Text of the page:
Surviving or thriving in the primary health care research workforce: the Australian experience

Jodie Oliver-Baxter, Lynsey Brown, Ellen McIntyre

Research output: Contribution to journalArticlepeer-review

4 Citations (Scopus)


Primary healthcare research strives for high-quality, priority-driven research to inform policy and practice. This relies on a robust and sustainable workforce to tackle complex problems faced in primary health care locally and globally. The current study investigated characteristics, experiences and career paths of the Australian primary healthcare research workforce. Thirty-seven former Research Higher Degree students from University Departments of General Practice and Rural Health completed a survey. Number of provisions for researchers and career path clarity were associated with job satisfaction. Motivators to stay in research included job satisfaction, research in role descriptions, and identification of problems requiring change. Barriers related to funding, time, and other work roles taking priority were identified. Comparisons were made between participants self-identifying as working in primary healthcare research ('stayers'; n≤22) and those no longer part of this workforce ('leavers'; n≤15). Leavers were more likely to be in permanent full-Time work whereas stayers had experienced more career progression and mentoring. This study raises challenges faced by primary healthcare researchers and will inform strategies for supporting the sustainability of this workforce.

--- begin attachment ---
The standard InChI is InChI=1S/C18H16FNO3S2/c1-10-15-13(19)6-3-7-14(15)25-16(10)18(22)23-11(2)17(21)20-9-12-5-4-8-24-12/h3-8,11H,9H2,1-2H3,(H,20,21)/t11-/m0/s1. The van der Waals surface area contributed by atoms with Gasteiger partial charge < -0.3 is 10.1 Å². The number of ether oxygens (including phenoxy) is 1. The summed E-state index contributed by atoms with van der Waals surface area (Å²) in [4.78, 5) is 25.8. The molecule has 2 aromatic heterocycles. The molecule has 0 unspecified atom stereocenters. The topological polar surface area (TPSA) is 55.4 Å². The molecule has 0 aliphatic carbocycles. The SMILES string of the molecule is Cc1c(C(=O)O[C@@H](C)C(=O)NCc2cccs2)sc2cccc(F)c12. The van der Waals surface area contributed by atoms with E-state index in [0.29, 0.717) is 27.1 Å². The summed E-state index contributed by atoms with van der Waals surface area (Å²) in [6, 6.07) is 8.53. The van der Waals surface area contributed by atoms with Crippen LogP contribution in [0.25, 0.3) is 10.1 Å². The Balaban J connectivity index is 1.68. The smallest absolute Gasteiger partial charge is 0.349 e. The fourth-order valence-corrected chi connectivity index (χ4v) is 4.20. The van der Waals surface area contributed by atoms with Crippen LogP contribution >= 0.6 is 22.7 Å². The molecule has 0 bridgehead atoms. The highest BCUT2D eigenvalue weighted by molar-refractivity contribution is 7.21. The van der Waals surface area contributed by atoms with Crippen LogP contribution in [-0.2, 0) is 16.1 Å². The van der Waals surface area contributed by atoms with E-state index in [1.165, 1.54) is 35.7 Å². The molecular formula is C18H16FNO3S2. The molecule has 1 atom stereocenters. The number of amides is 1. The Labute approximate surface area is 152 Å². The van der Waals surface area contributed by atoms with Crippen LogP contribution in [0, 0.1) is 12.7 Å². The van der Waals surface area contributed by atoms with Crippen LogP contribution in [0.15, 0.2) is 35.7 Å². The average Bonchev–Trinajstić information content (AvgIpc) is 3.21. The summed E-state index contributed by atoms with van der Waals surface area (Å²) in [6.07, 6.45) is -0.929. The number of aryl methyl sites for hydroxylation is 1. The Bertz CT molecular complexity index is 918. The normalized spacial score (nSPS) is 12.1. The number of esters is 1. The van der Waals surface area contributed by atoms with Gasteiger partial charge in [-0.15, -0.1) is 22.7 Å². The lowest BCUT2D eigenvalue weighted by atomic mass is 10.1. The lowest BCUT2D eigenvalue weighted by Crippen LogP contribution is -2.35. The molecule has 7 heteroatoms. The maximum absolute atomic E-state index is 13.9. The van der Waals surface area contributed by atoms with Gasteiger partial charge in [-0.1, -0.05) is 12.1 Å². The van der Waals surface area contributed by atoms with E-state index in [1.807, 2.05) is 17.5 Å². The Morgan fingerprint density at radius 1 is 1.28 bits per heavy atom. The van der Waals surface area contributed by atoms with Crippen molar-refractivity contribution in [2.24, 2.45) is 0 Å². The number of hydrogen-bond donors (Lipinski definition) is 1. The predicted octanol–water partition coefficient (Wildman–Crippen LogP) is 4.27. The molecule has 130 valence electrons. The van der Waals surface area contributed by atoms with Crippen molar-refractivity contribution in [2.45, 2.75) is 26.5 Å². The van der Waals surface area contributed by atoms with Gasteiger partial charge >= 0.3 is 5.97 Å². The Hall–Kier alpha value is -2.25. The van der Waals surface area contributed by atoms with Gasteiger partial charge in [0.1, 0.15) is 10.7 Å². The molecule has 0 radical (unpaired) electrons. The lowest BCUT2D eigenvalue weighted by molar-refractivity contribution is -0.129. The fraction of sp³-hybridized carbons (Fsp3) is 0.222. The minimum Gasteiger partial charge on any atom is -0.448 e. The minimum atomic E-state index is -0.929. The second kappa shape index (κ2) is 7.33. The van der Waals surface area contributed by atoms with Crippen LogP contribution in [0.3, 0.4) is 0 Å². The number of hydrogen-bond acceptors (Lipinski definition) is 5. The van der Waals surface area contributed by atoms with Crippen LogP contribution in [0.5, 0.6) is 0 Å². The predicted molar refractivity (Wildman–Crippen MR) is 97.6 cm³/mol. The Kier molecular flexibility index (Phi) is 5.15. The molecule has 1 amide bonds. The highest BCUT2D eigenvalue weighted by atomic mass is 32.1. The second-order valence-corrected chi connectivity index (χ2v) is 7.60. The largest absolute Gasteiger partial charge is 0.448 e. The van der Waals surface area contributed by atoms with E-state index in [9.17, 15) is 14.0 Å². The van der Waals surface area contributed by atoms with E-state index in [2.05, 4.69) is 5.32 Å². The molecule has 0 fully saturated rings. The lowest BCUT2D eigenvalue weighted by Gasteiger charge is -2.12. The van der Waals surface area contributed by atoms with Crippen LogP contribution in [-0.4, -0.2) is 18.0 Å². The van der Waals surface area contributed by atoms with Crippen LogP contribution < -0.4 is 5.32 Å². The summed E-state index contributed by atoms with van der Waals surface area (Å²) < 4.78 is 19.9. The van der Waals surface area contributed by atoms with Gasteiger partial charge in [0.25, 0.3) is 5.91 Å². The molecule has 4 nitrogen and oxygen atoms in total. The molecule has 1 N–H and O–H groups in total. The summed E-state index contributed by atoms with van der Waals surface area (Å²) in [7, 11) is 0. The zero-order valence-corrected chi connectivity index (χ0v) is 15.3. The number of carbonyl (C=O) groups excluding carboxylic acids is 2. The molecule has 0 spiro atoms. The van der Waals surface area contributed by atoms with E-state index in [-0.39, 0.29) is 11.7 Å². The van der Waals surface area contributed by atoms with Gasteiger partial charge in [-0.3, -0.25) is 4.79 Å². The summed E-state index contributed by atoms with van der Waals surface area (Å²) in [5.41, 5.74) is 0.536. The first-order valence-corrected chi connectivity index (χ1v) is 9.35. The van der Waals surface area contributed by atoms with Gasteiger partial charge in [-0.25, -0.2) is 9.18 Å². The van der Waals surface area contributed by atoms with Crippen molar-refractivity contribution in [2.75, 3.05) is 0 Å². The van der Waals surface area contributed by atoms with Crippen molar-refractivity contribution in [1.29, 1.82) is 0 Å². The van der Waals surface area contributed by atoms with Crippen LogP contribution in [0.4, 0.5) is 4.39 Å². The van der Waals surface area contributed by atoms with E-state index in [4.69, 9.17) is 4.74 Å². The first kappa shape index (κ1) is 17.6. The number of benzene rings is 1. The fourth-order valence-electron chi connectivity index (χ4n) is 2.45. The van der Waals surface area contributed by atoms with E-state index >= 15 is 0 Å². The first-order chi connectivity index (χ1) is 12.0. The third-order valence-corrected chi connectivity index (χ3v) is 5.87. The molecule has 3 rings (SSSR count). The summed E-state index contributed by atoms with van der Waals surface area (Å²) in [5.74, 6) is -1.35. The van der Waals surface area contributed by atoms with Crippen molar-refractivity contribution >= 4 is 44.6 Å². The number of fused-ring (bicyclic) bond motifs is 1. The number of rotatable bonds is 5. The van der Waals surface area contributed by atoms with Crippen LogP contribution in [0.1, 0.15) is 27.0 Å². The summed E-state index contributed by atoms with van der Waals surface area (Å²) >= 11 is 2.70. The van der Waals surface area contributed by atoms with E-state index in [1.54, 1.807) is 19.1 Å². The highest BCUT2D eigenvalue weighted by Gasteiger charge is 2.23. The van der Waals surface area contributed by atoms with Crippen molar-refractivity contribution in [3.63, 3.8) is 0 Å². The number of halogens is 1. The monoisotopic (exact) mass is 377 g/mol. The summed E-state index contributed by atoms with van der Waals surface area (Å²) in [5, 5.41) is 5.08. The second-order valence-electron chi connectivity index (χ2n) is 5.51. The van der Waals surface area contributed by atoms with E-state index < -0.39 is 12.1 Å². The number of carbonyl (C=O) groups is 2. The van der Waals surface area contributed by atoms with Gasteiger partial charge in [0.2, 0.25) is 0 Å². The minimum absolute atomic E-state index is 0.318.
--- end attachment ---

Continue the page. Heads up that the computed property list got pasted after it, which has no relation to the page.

Original languageEnglish
Pages (from-to)183-188
Number of pages6
JournalAustralian Journal of Primary Health
Issue number2
Publication statusPublished - 2017


  • academic primary care
  • career paths
  • mentoring
  • researchers.


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